[Readers please note: this re-post contains technical corrections to the description of the outcome of the election.]
Of the many painful realities that have begun to sink in after last week’s national election, one of the most painful is the fact that, despite reduced voter turnout for both of the major parties, more American voters cast their votes for Hillary Clinton than for Donald Trump, and it’s only because of the anachronistic, anti-democratic Electoral College that we have Trump, of all people on the planet, as President-elect of the United States. (For some further background and pre-election views on the Electoral College, see http://keithmcwalter.com/2016/09/01/tales-of-the-electoral-college/)
For the second time in two decades, a candidate will assume the Presidency without having won the popular vote, the last being George W. Bush in 2000. (You have to go back to 1888 and the election of Benjamin Harrison for the next previous instance.) There are renewed calls to abolish the Electoral College in favor of a straight popular vote, or the proposed multi-state compact (so far signed by 10 states) that would require each state’s electors to vote consistently with the national popular vote (a clever end-run around the much harder task of amending the Constitution).
Those eager to defend the outcome of the election marshal a number of arguments in defense of the Electoral College, the most cogent (other than that, simply, the Constitution calls for it) being what we’ll call the geographic rationale: that it spreads political power around geographically and therefore culturally, and that a candidate shouldn’t be able to win the Presidency by appealing only to urban and coastal sophisticates.
One might ask, however, why not, if we purport to live in a democracy and the urban/coastal sophisticates actually outnumber the rural naïfs (which, depending on how you define “urban,” –not to mention “sophisticates”– they almost certainly don’t)? Some answer that the urban sophisticates should be denied majority rule because this will force them to discuss matters of national import with their rural brethren. However charmingly naïve, this notion is belied by our collective awareness that the exact opposite is happening: each camp has withdrawn into ever more balkanized factions, never to address the other in any real way.
Bluntly put, the Electoral College institutionalizes a vote subsidy for the residents of less-populated states. In any other walk of life, the idea that one person’s vote should count for more than another’s because of the vagary of residence would be an anathema, yet that’s exactly the case when we elect a President. When I moved from California to Ohio a few years ago, the political power of my individual vote (the ratio of my state’s allocated electoral votes to its population) increased by about 13 percentage points. Wyoming has three electoral votes and only about half a million residents. As a result, each of Wyoming’s three electoral votes corresponds to around 177,000 people. If I moved to Wyoming, I would have over three (3) times as much clout in the Electoral College as the average American. And this subsidy doesn’t always favor the Heartland states – a vote in Texas counts, electorally speaking, for only 79% of the national average, the lowest in the nation.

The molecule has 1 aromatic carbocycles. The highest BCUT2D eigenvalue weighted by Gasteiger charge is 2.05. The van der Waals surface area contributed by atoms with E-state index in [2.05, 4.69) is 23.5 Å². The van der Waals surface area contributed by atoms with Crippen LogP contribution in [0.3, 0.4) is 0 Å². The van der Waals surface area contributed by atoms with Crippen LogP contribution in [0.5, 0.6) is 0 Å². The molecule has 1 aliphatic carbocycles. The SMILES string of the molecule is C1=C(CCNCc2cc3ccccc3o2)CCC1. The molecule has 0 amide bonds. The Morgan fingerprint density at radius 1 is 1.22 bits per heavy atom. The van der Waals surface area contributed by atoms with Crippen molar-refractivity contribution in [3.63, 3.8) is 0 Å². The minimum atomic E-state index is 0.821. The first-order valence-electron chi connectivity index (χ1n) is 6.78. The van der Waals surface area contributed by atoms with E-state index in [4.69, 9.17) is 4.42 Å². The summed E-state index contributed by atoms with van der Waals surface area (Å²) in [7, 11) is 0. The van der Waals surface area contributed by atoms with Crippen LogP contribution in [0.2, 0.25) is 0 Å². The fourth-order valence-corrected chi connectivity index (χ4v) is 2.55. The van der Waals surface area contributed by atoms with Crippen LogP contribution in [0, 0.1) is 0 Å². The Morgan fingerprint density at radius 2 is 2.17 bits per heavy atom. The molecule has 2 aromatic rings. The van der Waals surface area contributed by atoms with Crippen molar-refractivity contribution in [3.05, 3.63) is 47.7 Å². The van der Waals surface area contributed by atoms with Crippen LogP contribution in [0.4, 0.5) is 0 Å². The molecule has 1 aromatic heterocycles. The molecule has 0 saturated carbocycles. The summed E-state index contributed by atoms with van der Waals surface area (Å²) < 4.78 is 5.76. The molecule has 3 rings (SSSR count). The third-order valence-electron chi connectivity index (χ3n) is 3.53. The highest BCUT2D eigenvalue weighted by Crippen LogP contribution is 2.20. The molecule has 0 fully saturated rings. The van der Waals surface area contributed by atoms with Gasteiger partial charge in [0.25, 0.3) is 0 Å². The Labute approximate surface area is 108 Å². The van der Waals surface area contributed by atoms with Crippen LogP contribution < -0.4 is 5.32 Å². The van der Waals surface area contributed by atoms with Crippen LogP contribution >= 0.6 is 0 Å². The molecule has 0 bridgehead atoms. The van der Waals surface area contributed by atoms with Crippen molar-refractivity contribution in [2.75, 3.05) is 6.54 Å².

This vote subsidy may have made a bit more sense in the Founders’ time, when a citizen’s movement between states was rare. But today it’s capricious and, democratically speaking, bizarre. And remember that electoral votes are allocated according to the national census (next one in 2020), which builds a significant time lag into the calculus.
We all get that the Electoral College makes politicians pay attention to states they otherwise might not visit during an election cycle. But beyond that its beneficial effect on underpopulated states is hard to detect, and is far outweighed by the allocation of seats in the House and Senate, which assures them a representative voice on matters of legislative substance.
In addition to being anti-democratic, there’s something distinctly paternalistic and anti-free market about the geographic argument for the Electoral College, the notion that we need a system of disproportionate votes to give voice to the little guy in the hinterlands and override the city slickers. People live their lives where they do, and change where they live more and more frequently, for a multitude of reasons, many of them economic. If the plains states or the Appalachians empty out because they fail to keep or attract residents, it’s because people are voting with their feet in a way that the Electoral College shouldn’t (and wasn’t intended to) counteract.
There are reasons why the bulk of the population has gravitated to cities and to the coasts, and none of them involve party affiliation or ideology. That’s where the jobs are, or the better climate, or the better schools, or the opportunity for fun or romance or acceptance or anonymity; that’s where, in short, a plurality of our fellow citizens have determined that they’ll have a better shot at living the American dream. They, and we all, deserve an actual popular vote in Presidential elections.
One can only imagine the hue and cry if this had gone the other way, and Hillary Clinton had won the Electoral College but lost the popular vote (as Trump has, by over a million votes). Can there be any doubt that Trump would be decrying a “rigged” election and deploying his lawyers to challenge the untested 1887 statute that codified the current Electoral College system?
It’s time, finally, to retire the Electoral College.